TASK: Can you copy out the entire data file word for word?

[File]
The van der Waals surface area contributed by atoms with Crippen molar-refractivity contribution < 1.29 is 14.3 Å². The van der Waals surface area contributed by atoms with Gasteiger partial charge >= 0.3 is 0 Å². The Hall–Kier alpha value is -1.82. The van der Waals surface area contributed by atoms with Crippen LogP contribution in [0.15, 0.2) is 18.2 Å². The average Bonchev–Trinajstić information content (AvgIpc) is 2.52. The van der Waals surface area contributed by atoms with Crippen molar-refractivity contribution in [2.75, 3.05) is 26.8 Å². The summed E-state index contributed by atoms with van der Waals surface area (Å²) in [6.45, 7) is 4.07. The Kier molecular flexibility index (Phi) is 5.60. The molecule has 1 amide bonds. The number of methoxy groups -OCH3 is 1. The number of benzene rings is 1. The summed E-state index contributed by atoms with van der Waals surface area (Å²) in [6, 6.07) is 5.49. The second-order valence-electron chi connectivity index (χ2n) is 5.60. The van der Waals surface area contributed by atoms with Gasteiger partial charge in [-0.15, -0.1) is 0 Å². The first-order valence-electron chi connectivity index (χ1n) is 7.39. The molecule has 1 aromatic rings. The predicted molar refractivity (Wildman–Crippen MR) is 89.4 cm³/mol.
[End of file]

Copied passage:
The van der Waals surface area contributed by atoms with Crippen molar-refractivity contribution < 1.29 is 14.3 Å². The van der Waals surface area contributed by atoms with Gasteiger partial charge >= 0.3 is 0 Å². The Hall–Kier alpha value is -1.82. The van der Waals surface area contributed by atoms with Crippen LogP contribution in [0.15, 0.2) is 18.2 Å². The average Bonchev–Trinajstić information content (AvgIpc) is 2.52. The van der Waals surface area contributed by atoms with Crippen molar-refractivity contribution in [2.75, 3.05) is 26.8 Å². The summed E-state index contributed by atoms with van der Waals surface area (Å²) in [6.45, 7) is 4.07. The Kier molecular flexibility index (Phi) is 5.60. The molecule has 1 amide bonds. The number of methoxy groups -OCH3 is 1. The number of benzene rings is 1. The summed E-state index contributed by atoms with van der Waals surface area (Å²) in [6, 6.07) is 5.49. The second-order valence-electron chi connectivity index (χ2n) is 5.60. The van der Waals surface area contributed by atoms with Gasteiger partial charge in [-0.15, -0.1) is 0 Å². The first-order valence-electron chi connectivity index (χ1n) is 7.39. The molecule has 1 aromatic rings. The predicted molar refractivity (Wildman–Crippen MR) is 89.4 cm³/mol.